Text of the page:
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The Shifting Economics of Global Manufacturing

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BCG's 2015 analysis of the changing cost competitiveness of the world’s top 25 export economies.

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The Shifting Economics of Global Manufacturing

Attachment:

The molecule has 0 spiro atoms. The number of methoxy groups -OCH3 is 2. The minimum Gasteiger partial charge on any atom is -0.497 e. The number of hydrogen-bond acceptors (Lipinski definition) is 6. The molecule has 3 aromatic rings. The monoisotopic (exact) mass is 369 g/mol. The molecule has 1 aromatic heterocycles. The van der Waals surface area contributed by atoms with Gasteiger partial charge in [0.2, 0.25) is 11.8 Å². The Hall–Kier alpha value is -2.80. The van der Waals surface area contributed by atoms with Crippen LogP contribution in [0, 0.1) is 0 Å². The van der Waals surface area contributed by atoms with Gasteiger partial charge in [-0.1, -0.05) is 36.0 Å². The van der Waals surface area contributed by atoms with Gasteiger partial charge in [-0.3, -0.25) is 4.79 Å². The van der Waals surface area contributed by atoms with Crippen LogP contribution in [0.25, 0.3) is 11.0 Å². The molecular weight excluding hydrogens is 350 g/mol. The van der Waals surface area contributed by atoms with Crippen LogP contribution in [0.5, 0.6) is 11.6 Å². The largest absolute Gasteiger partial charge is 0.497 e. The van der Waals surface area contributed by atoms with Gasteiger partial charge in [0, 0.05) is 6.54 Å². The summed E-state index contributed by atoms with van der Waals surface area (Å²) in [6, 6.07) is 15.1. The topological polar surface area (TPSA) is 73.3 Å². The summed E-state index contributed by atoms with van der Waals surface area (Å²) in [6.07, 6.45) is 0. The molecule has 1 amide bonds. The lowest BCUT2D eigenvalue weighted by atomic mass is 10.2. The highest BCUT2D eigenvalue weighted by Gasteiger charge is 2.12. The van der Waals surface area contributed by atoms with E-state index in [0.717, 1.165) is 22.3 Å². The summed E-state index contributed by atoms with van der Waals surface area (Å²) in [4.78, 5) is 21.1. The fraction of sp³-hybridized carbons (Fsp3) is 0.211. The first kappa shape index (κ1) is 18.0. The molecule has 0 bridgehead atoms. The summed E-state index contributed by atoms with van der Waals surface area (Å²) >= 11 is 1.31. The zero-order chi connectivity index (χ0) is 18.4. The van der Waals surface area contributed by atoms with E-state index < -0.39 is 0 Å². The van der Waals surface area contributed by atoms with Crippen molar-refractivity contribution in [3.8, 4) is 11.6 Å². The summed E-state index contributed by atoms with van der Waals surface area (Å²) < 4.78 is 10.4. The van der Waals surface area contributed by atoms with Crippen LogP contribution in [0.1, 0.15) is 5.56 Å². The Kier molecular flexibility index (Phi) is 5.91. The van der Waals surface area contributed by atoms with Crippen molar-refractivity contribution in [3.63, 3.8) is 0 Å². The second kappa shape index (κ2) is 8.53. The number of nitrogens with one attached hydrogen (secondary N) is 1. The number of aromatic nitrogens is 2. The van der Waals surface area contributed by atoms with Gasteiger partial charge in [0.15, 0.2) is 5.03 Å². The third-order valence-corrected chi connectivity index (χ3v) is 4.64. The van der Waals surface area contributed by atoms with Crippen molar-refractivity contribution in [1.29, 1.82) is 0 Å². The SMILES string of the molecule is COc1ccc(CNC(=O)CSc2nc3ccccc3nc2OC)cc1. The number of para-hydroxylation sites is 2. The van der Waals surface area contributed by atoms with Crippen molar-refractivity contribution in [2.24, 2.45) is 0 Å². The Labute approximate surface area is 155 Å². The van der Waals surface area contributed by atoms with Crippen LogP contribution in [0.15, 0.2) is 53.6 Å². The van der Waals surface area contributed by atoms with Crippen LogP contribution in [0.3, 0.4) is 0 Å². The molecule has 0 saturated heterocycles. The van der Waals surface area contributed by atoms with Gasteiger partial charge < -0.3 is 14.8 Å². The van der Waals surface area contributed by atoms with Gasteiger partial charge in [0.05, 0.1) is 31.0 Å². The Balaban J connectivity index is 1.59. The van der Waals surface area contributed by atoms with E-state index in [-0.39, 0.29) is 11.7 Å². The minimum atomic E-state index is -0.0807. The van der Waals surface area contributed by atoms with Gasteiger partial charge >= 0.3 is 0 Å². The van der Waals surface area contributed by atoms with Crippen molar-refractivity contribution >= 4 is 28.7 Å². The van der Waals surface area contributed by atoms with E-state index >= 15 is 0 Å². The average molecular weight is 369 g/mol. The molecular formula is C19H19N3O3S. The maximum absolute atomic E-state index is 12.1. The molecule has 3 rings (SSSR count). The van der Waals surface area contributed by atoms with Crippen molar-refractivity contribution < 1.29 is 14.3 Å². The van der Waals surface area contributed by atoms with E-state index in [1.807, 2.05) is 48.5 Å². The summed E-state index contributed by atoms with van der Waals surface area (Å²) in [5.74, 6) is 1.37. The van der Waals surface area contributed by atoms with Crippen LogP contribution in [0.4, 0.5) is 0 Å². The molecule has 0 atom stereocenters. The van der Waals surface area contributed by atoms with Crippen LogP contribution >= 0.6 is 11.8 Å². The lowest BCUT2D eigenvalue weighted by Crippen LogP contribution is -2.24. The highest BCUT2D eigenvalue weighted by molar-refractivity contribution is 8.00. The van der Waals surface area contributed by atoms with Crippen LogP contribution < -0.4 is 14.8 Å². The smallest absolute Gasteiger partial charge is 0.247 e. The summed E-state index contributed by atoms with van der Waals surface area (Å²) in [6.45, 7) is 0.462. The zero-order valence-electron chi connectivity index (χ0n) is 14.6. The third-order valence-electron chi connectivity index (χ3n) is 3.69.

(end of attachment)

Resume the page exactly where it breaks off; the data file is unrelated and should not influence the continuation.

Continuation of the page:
1. 1. The Shifting Economics of Global Manufacturing An Analysis of the Changing Cost Competitiveness of the World’s Top 25 Export Economies July 2015 – Selected highlights 2015 Edition